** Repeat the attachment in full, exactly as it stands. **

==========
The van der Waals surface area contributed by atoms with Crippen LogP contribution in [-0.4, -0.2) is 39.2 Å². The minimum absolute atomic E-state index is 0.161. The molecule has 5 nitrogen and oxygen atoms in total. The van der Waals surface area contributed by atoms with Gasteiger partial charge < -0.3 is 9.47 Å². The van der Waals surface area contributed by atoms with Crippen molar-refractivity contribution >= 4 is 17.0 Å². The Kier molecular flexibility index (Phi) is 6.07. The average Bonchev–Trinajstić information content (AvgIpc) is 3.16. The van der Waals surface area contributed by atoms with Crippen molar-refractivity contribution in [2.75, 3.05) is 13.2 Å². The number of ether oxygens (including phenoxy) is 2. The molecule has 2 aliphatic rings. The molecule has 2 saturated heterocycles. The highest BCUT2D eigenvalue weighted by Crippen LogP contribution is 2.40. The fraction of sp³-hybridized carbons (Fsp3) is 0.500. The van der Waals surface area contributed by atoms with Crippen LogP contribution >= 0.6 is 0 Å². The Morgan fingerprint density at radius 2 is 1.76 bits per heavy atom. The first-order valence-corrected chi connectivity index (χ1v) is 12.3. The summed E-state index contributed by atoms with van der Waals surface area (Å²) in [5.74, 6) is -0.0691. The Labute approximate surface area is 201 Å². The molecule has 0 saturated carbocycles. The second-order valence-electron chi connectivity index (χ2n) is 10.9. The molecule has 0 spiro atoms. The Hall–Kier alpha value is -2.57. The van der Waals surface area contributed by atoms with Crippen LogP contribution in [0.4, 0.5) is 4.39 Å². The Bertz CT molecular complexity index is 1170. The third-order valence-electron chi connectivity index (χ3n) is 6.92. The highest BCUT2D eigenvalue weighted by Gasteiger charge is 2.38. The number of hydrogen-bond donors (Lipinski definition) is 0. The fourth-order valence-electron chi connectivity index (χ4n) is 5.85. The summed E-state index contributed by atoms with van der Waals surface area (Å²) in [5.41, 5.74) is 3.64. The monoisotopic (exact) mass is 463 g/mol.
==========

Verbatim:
The van der Waals surface area contributed by atoms with Crippen LogP contribution in [-0.4, -0.2) is 39.2 Å². The minimum absolute atomic E-state index is 0.161. The molecule has 5 nitrogen and oxygen atoms in total. The van der Waals surface area contributed by atoms with Gasteiger partial charge < -0.3 is 9.47 Å². The van der Waals surface area contributed by atoms with Crippen molar-refractivity contribution >= 4 is 17.0 Å². The Kier molecular flexibility index (Phi) is 6.07. The average Bonchev–Trinajstić information content (AvgIpc) is 3.16. The van der Waals surface area contributed by atoms with Crippen molar-refractivity contribution in [2.75, 3.05) is 13.2 Å². The number of ether oxygens (including phenoxy) is 2. The molecule has 2 aliphatic rings. The molecule has 2 saturated heterocycles. The highest BCUT2D eigenvalue weighted by Crippen LogP contribution is 2.40. The fraction of sp³-hybridized carbons (Fsp3) is 0.500. The van der Waals surface area contributed by atoms with Crippen LogP contribution >= 0.6 is 0 Å². The Morgan fingerprint density at radius 2 is 1.76 bits per heavy atom. The first-order valence-corrected chi connectivity index (χ1v) is 12.3. The summed E-state index contributed by atoms with van der Waals surface area (Å²) in [5.74, 6) is -0.0691. The Labute approximate surface area is 201 Å². The molecule has 0 saturated carbocycles. The second-order valence-electron chi connectivity index (χ2n) is 10.9. The molecule has 0 spiro atoms. The Hall–Kier alpha value is -2.57. The van der Waals surface area contributed by atoms with Crippen LogP contribution in [0.4, 0.5) is 4.39 Å². The Bertz CT molecular complexity index is 1170. The third-order valence-electron chi connectivity index (χ3n) is 6.92. The highest BCUT2D eigenvalue weighted by Gasteiger charge is 2.38. The number of hydrogen-bond donors (Lipinski definition) is 0. The fourth-order valence-electron chi connectivity index (χ4n) is 5.85. The summed E-state index contributed by atoms with van der Waals surface area (Å²) in [5.41, 5.74) is 3.64. The monoisotopic (exact) mass is 463 g/mol.